Who Gets to Define What is Art?

I’ve been discussing the wild new frontier of the book business here on this blog, and it turns out the question of what qualifies as a book nowadays is not an isolated conundrum. The music business is going through the same upheaval.

When Lady GaGa’s debut album was released, Amazon sold 400,000 copies of “Born this Way” at 99 cents each as a promotion for their online storage service, and now Billboard has decided those weren’t really album sales, and so they don’t count. What qualifies as an album sale now anyway? It used to be a physical product, first a record album, then a tape, then a CD and now there are digital streaming services, iTunes, Utube, and other possibilities I’m not even aware of. (Turns out I’m not aware of a lot when it comes to music today. Haven’t a clue who Lady GaGa is.)

What seems to be really going on in the creative world today, whether writing, music, painting, is not just about new forms of distribution, but a matter of who gets to define what is art.

I never cared who authors were (except as a means of finding similar stories), why they wrote what they did, or if the books had any meaning other than that which I brought to them. I used to enjoy reading so much more when I saw books as something separate from the author, something that existed in its own right. Then the publishers started putting the author’s name above the title, the author became more important than the work, and books were demoted from art to commodity.

Or perhaps books were always a commodity. The point I am trying to make is that I somehow got the impression there was a great god out there, someone above us mere mortals, judging which books, which paintings, which music pieces were art and which were not. When control of one’s creative output was in the hands of publishers and producers, with professional reviewers handing out their opinions as if they were writ in stone, there was a narrow range of creativity that fell under the heading of ART. Now, anyone can publish, anyone can produce, anyone can review. So who is to say what is art?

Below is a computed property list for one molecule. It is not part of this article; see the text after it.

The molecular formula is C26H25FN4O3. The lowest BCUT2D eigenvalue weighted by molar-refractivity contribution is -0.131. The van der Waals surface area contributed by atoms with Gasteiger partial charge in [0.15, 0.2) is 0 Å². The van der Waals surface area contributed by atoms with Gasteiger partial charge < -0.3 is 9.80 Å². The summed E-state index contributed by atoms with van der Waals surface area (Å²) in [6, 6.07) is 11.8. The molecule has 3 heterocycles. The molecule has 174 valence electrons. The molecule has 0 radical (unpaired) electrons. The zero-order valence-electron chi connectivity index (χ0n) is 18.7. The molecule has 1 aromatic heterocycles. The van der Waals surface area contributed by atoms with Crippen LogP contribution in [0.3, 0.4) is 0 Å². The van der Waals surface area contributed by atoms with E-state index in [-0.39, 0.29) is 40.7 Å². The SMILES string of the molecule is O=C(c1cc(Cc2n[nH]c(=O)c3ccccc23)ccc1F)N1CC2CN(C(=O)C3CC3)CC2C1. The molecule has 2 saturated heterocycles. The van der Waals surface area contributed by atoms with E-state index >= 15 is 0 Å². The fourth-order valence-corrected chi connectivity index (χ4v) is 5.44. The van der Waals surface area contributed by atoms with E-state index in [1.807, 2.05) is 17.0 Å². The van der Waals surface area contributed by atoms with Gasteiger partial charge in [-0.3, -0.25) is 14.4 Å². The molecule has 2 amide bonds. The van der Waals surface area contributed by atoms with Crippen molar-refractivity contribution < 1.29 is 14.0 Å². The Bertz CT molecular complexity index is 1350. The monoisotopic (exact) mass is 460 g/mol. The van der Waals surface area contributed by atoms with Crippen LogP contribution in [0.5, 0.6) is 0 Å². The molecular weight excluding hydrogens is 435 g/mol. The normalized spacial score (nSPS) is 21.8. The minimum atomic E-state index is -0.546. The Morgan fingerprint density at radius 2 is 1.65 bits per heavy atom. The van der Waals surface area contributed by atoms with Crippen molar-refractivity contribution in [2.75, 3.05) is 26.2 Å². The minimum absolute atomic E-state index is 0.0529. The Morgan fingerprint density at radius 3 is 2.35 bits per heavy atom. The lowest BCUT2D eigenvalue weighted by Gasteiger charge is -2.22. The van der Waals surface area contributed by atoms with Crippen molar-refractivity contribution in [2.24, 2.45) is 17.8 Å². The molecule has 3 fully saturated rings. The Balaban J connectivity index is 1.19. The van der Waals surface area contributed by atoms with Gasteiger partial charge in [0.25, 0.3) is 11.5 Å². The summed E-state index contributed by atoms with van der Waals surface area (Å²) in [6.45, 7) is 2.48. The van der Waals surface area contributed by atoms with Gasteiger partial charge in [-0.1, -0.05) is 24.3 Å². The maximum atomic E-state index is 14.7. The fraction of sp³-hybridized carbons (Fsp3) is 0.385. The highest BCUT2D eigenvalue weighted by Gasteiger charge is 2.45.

Some of the books that have won prestigious awards are so appallingly awful I couldn’t get through them without gagging. Some artworks that command huge prices I wouldn’t even hang in a dark closet. Yet someone, somewhere, decided these things were art. (I wonder at times if they are perpetrating a joke on us, and they know the stuff is bad but want to see how many people they can talk into believing it is good.)

In her blog post “Why is That There?”, Mickey Hoffman, author of School of Lies and Deadly Traffic asks, “Is it necessary for someone to read books about a writer’s life to enjoy or understand their work? Will a biography or an art historian’s research actually tell you how a creative person thought and felt? . . . Do I really have to explain? Can’t you get whatever meaning you wish to get and be content? Either you like it or you don’t.”

And maybe, that’s the truth of it. Maybe there is no standard, no judgment from on high, and the question of whether something is ART comes down to us mere mortals and whether we like it or not.